"Intelligent textiles are fabrics designed to be programmable in order to produce data about the exchanges they facilitate and the changes they effect. They often have interwoven circuitry and technological parts, embedded sensors and conductive fibers, or coatings of sensory materials, that is, materials capable of transmitting and receiving information about the wearer’s surroundings, and that effect a deliberate transformation while worn on the body. Known variously as techno textiles, technical textiles, e-textiles (electronic textiles), and i-textiles (interactive textiles), they are related to a variety of cultural practices and academic disciplines. Their applications within clothing are widespread: the futuristic silhouettes of techno fashions; the diagnostic, monitoring, and contaminant-aware fabrics of the health care industry; and the protective combat uniforms of field soldiers.
Kinetic materials and high-performance sports fabrics are often considered to be intelligent textiles. Although they are seldom used to gather data, they are programmable, because they were engineered scientifically rather than developed through traditional textile processes alone. Many are able to harness energy or morph biomimetically (that is, to mimic biological functions such as, for example, the transpiration of plant leaves) into new shapes, then revert back to their original form.
The first intelligent textiles are generally considered to be the advanced fabrics created by the National Aeronautics and Space Administration for the first spacesuit. Since then, breakthroughs in fiber technology and new manufacturing processes have resulted in other high-performance fabrics with heightened insulation and absorption. In the early twenty-first century, these textiles are more widely used in protective clothing. They provide firefighters with a barrier against heat and radiation, shield welders from molten metals, and offer police officers and soldiers protection against stab wounds, explosions, and bullets, as well as being used for wet suits for divers and spacesuits for astronauts.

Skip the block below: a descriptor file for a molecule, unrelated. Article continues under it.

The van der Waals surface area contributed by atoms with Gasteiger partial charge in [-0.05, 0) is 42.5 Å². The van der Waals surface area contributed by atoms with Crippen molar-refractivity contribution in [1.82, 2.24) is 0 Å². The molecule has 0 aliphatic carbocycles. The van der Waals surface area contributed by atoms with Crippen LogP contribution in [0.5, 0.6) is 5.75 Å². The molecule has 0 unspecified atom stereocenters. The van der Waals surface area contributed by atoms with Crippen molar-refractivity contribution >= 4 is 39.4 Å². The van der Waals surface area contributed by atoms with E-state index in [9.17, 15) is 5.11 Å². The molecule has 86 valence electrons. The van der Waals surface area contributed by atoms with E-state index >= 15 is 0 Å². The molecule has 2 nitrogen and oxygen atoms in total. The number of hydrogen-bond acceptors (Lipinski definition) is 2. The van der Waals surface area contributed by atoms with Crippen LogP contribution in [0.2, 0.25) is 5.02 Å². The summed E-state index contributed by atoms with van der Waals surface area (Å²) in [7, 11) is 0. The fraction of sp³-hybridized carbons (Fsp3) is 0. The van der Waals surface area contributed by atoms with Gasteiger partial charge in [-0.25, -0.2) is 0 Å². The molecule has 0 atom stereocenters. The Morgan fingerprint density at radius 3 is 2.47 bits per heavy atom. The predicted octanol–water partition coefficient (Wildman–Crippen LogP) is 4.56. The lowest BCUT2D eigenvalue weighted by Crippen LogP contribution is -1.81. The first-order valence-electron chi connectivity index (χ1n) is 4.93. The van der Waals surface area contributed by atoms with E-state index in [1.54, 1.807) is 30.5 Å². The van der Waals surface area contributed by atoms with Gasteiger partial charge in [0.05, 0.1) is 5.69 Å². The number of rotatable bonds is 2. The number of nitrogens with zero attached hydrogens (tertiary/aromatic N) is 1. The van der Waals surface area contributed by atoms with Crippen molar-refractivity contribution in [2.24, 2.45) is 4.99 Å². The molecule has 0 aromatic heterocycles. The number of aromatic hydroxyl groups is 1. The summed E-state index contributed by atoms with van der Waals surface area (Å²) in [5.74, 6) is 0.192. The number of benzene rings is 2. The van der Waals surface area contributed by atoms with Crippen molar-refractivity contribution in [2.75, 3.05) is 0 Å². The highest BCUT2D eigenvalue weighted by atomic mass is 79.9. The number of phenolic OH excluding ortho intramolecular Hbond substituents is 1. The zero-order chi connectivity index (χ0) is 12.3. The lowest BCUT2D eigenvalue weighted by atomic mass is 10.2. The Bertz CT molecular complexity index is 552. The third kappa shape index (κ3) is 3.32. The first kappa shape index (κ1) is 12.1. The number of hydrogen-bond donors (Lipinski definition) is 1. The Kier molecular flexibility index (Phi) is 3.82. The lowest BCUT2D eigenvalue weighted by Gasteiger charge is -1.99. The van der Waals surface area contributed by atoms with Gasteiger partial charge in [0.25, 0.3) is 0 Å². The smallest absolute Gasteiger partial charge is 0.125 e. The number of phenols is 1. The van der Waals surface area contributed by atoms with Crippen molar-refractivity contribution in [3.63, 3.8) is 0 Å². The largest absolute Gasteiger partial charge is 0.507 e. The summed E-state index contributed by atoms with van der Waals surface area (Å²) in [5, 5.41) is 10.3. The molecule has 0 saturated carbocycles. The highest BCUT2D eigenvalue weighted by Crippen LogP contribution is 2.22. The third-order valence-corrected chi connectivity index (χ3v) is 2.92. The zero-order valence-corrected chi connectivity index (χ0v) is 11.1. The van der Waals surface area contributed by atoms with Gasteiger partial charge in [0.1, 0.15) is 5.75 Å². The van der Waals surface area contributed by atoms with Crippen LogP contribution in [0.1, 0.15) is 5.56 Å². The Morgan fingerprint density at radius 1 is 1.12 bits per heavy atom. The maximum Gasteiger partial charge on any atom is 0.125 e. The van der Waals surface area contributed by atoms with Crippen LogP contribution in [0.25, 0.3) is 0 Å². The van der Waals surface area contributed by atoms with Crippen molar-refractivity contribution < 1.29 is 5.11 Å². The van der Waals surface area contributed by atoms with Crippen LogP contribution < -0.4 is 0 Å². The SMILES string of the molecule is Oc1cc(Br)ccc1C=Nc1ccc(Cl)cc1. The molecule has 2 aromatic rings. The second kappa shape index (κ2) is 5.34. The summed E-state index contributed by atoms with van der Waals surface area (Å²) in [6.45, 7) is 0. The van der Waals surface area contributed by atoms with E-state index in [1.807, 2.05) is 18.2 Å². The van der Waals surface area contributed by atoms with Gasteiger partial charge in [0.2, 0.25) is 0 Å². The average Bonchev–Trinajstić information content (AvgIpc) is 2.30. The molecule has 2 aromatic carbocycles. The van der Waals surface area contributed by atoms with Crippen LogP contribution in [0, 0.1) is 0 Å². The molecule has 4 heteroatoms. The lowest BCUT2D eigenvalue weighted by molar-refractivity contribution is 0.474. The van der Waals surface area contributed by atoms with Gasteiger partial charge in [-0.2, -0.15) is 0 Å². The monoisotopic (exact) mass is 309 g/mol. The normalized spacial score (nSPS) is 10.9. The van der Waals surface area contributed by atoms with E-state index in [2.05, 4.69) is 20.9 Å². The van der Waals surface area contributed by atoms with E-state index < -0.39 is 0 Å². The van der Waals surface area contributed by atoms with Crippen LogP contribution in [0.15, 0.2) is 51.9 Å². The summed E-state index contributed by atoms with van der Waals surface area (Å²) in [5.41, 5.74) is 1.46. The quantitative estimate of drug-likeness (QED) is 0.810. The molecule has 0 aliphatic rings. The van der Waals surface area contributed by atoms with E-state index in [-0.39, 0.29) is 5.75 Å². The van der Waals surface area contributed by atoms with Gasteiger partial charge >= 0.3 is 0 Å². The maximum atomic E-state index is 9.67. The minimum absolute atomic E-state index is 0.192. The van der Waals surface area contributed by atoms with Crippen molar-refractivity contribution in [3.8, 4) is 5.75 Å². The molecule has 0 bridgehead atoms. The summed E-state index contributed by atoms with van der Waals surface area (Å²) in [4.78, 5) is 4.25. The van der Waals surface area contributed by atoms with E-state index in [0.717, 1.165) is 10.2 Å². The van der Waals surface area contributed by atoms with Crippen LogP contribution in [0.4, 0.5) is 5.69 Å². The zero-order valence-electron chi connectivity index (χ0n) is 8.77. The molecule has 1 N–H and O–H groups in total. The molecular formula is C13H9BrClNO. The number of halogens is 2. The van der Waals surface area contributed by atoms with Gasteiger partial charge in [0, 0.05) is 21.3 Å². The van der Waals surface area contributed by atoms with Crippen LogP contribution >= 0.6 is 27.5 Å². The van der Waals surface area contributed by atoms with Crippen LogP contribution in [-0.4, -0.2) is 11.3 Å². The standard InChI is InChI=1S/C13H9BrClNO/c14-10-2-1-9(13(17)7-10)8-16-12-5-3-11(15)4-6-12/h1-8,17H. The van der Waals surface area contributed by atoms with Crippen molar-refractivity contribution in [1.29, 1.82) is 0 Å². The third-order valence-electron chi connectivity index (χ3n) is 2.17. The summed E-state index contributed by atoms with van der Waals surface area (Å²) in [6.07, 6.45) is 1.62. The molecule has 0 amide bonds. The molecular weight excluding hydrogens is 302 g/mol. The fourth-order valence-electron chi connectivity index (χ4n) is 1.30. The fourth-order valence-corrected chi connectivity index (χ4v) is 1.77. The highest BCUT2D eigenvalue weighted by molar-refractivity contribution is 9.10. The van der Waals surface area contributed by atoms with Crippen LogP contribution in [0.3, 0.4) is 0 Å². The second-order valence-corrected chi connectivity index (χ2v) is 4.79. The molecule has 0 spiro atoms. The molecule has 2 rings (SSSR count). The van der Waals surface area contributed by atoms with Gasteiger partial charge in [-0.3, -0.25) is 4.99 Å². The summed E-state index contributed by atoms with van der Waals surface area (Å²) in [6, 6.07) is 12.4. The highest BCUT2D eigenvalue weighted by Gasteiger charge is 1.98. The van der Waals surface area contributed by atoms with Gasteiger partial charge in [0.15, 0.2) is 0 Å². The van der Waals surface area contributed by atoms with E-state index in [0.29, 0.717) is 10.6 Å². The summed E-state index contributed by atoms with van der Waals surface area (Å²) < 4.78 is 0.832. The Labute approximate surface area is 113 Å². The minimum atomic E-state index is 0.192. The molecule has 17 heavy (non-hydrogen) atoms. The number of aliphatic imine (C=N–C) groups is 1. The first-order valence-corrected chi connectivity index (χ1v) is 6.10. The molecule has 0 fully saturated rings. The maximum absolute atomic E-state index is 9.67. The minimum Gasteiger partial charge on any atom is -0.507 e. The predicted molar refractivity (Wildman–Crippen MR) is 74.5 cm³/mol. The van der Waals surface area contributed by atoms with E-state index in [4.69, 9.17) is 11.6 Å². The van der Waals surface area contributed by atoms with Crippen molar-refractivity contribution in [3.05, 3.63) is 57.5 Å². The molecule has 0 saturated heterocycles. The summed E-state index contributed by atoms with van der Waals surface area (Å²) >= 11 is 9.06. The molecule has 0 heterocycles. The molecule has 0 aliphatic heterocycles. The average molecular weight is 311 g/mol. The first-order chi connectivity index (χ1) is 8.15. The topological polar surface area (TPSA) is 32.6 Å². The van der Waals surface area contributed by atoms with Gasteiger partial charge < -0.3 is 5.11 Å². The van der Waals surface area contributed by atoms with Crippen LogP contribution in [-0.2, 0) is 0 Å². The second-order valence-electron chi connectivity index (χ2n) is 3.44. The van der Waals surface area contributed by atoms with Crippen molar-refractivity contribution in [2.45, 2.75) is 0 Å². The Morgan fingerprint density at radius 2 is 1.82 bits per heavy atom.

Textiles interwoven with digital impulses, which are mediated by software and transmitted by circuitry, can be programmed to change colors and configure themselves into new patterns, to pulsate, and to illuminate, introducing a new aesthetic to fashion. Tectonic fabrics reveal new colors, textures, and motifs through wear and tear, redefining use as a factor that completes the design process rather than destroying the fabric. These textiles give wearers a new role as they engage with the design process in consuming fabric, heightening garments’ interactive potential.
Intelligent textiles can also contribute to well-being. Certain colors are believed to stimulate the body’s innate healing ability, while textiles constructed from encapsulated fibers can medicate the wearer through his or her skin. Embedded sensors can record the temperature and movements of a patient and diagnose changes in his or her medical condition. Sensors in undergarments can register secretions that signal changes in cervical cells. Intelligent textiles are used in hospital gowns to reduce discomfort and promote improved circulation, while wicking away perspiration and medicating the patient’s skin to accelerate the healing of wounds. Ionized fibers (fibers encapsulated with ions) have antimicrobial properties, protecting the body from deadly bacteria and simultaneously resisting odor-causing bacteria, while sterile “contaminant-aware” textiles change color if germs or environmental toxins contact the textile’s surface.